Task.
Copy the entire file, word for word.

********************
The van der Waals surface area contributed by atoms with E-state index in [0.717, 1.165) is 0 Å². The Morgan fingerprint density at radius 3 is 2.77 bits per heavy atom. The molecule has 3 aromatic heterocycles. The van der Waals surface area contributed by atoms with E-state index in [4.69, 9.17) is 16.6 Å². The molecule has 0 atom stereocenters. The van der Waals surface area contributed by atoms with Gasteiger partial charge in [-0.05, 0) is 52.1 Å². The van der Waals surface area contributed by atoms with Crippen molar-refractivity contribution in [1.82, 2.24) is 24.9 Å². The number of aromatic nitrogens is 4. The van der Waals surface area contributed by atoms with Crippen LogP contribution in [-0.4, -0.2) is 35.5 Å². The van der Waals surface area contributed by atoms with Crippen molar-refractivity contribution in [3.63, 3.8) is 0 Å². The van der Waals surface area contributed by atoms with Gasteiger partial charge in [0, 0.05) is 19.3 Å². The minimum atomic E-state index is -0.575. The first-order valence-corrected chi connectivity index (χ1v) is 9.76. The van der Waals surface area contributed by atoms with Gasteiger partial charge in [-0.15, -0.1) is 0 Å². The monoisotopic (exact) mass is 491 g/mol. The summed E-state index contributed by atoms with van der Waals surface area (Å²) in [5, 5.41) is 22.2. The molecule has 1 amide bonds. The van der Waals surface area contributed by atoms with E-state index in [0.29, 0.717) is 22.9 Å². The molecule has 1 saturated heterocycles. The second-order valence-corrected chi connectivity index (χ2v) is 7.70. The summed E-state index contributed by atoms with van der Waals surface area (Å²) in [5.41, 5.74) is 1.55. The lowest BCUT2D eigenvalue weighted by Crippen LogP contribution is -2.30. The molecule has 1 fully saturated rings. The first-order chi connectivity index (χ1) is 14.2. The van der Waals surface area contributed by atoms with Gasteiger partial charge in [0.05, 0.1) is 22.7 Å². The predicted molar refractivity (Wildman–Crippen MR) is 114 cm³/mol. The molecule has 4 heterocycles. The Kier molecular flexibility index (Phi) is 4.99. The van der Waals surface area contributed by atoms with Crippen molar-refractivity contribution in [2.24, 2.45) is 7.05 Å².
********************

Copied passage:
The van der Waals surface area contributed by atoms with E-state index in [0.717, 1.165) is 0 Å². The Morgan fingerprint density at radius 3 is 2.77 bits per heavy atom. The molecule has 3 aromatic heterocycles. The van der Waals surface area contributed by atoms with E-state index in [4.69, 9.17) is 16.6 Å². The molecule has 0 atom stereocenters. The van der Waals surface area contributed by atoms with Gasteiger partial charge in [-0.05, 0) is 52.1 Å². The van der Waals surface area contributed by atoms with Crippen molar-refractivity contribution in [1.82, 2.24) is 24.9 Å². The number of aromatic nitrogens is 4. The van der Waals surface area contributed by atoms with Crippen LogP contribution in [-0.4, -0.2) is 35.5 Å². The van der Waals surface area contributed by atoms with Crippen molar-refractivity contribution in [3.63, 3.8) is 0 Å². The van der Waals surface area contributed by atoms with Gasteiger partial charge in [0, 0.05) is 19.3 Å². The minimum atomic E-state index is -0.575. The first-order valence-corrected chi connectivity index (χ1v) is 9.76. The van der Waals surface area contributed by atoms with Gasteiger partial charge in [-0.15, -0.1) is 0 Å². The monoisotopic (exact) mass is 491 g/mol. The summed E-state index contributed by atoms with van der Waals surface area (Å²) in [5, 5.41) is 22.2. The molecule has 1 amide bonds. The van der Waals surface area contributed by atoms with E-state index in [0.29, 0.717) is 22.9 Å². The molecule has 1 saturated heterocycles. The second-order valence-corrected chi connectivity index (χ2v) is 7.70. The summed E-state index contributed by atoms with van der Waals surface area (Å²) in [5.41, 5.74) is 1.55. The lowest BCUT2D eigenvalue weighted by Crippen LogP contribution is -2.30. The molecule has 1 fully saturated rings. The first-order chi connectivity index (χ1) is 14.2. The van der Waals surface area contributed by atoms with Gasteiger partial charge in [0.05, 0.1) is 22.7 Å². The predicted molar refractivity (Wildman–Crippen MR) is 114 cm³/mol. The molecule has 4 heterocycles. The Kier molecular flexibility index (Phi) is 4.99. The van der Waals surface area contributed by atoms with Crippen molar-refractivity contribution in [2.24, 2.45) is 7.05 Å².